Collectively we are not very effective at critical thinking. For starters, we immediately jump to conclusions, the default reaction to new information. Daniel Kahneman explains this in his essential book Thinking, Fast and Slow. If the subject is not clear cut, take a bit of time to think more about it.
Most people don’t have a good grasp of probability; it is something scientists are specifically trained for. We think of “N,” the number of replications. An event happens, N = 1, and there is zero confidence in predicting future results. If the same event happens three times in a row, people automatically think “cause and effect.” That’s not good enough. When we do experiments, we try for at least 25 replications, and that only gives us around 95% confidence in the results; one time in 20 we will still be wrong. So the next time something unusual happens to you, think “N = 1” and be patient.
If the event is truly impressive or frightening we tend to give it more importance. Every time a plane goes down, we all shudder and wonder about the safety of flying. But your probability of dying in bulk commercial aircraft is one in seven million. You are 19 times more likely to die stepping into a car.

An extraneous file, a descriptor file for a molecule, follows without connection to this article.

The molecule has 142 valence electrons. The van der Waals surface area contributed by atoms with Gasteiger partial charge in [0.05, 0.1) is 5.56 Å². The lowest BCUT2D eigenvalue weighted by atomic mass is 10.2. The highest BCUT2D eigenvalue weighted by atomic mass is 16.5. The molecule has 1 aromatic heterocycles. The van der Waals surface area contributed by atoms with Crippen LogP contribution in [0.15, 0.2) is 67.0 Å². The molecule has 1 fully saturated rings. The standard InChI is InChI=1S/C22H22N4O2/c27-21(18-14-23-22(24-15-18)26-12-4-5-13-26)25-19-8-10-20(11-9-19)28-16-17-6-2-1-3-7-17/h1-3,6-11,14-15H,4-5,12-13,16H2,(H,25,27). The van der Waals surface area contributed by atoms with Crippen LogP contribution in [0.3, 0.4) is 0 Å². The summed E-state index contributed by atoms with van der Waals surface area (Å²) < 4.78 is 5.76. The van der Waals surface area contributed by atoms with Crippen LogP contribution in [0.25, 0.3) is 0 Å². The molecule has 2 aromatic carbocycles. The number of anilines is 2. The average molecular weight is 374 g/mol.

And perhaps the best example of skewed understanding of probabilities is nuclear power. Chernobyl, the result of clearly shoddy improper procedures, resulted in about sixty total deaths attributed to immediate blast effects, half of those occurring well after the event. Because dosages were so low, there is a lot of debate over possible subsequent cancer deaths, with no resolution possible because the radiation levels were so low that accurate damage prediction is impossible.
Fukushima also scared a lot of people, although there were no immediate radiation-caused deaths. Several dozen people died from evacuation stress-related events. Fifteen thousand died as a result of the earthquake and tsunami. Nuclear waste bothers a lot of people, although if you got your entire lifetime of electricity from nuclear power, the waste would be the size of a door knob (usually stored in pools of water on site at the moment). Nuclear has by far the lowest death rate of nonrenewable sources, and that is almost entirely due to mining accidents. It has prevented millions of pollution-related deaths and its footprint is far smaller than solar, wind, or hydroelectric.
But what about critical thinking in daily events? We all read the news in various formats and much of what we browse is either exaggerated or untrue. How to know? First, consider the source. A reputable news medium counts for a lot; if you get all your information from Fox (as my brother does), at best you’re getting shoddy information. Look at the source. Ideally it’s a publication from a reputable scientific or medical journal, or maybe from a doctor or scientist. If you’re doubtful, follow the money. It’s a climate denial from a person funded by Exxon? Ha. And if it’s completely undocumented and a conspiracy theory to boot, stop reading.
I still find it incredible that any rational person would believe Qanon… but then, they aren’t rational, are they?